How Technology is Enhancing the Art of Diagnostic Hematology

In a recent webinar: "Making Science Out of Art, Digitization, and Context in Full Field Morphological Hematology", one of the world’s leading experts in hematology provided her perspective on the integration of digital blood sample review and expertise, presenting three fascinating case studies that illustrate how the art and science of diagnostic hematology can work together for the good of patients.
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Lianne Trantz
By Lianne Trantz

The review of peripheral blood smear (PBS) remains a vital diagnostic tool in hematology, providing valuable insights into the morphology of blood cells and supporting diagnosis of primary and secondary blood disorders. Interpreting a PBS requires an experienced, highly trained eye; an adept understanding of blood cell morphology; and context — all of which make human expertise essential to the diagnostic process.

But technology is increasingly empowering humans to do more — to sharpen the vision of the trained eye, accelerate understanding, and expand visual context. Emerging technologies, innovative digital imaging, and AI in hematology will help scientists and hematology experts make treatment decisions faster and more confidently in the lab. That support is essential given workloads are growing faster than the pool of experts.

In a recent webinar: “Making Science Out of Art, Digitization, and Context in Full Field Morphological Hematology”, one of the world’s leading experts in hematology provided her perspective on the integration of digital blood sample review and expertise, presenting three fascinating case studies that illustrate how the art and science of diagnostic hematology can work together for the good of patients.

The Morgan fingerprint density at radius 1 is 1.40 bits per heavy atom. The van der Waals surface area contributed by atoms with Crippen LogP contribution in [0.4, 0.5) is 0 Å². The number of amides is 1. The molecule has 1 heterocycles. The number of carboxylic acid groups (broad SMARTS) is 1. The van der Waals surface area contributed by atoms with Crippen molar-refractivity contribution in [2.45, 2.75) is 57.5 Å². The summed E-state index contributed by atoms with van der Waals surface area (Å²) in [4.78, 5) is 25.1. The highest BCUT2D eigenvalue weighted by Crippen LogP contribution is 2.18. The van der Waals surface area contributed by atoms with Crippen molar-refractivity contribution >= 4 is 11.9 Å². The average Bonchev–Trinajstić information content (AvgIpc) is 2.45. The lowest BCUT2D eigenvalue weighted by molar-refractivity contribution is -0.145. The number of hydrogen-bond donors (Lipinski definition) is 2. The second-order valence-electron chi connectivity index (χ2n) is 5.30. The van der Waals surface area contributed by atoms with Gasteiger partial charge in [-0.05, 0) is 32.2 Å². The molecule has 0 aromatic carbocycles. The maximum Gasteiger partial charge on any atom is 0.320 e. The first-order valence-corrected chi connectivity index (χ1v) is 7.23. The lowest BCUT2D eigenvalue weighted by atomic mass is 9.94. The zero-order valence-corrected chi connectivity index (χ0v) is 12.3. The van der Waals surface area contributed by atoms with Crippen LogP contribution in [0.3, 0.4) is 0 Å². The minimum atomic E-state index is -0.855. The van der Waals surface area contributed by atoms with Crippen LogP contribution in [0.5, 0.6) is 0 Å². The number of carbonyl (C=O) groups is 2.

Wendy Erber, MD, DPhil, FRCPA, FRCPath, is a professor of pathology and laboratory medicine at the University of Western Australia and a diagnostic hematologist. Throughout her professional career, her interests have focused on adoption of new technologies, translating discoveries to improved diagnostic hematology practice, all leading to better management for patient care, especially in the field of hematological malignancies. She serves as the current chair of the International Council for Standardization in Haematology and has more than 200 publications in peer-reviewed journals, three books, and 20 book chapters to her name.

Here are a few highlights from the webinar, available on-demand here.

With expertise comes subjectivity

Morphologic hematology is an intricate art form, involving the morphological review of cells at a microscopic level and determining whether they look normal and, if not, in what way they are abnormal.  That requires training, skill, and experience.

But there is subjectivity in this analysis, and inter-observer variability can lead to differences of opinion and diagnosis. In addition, it’s essential for cells to be considered in the context of their environment by looking at the cell and their surrounding areas in the blood film.

According to Dr. Erber, the future of blood film review must move from a purely manual, subjective interpretation to more detailed and standardized review, which is now possible with advanced digital morphology tools that include the full-field image scan and by leveraging advanced AI-powered decision support systems. Digital platforms also enable data and slide sharing  between experts through the secure hospital network, for both diagnostic and research purposes, creating a more streamlined workflow and helping laboratories manage workloads and throughput.

In the webinar, Dr. Erber presents three cases that illustrate how expertise and technology work together to optimize the diagnostic process and decision making.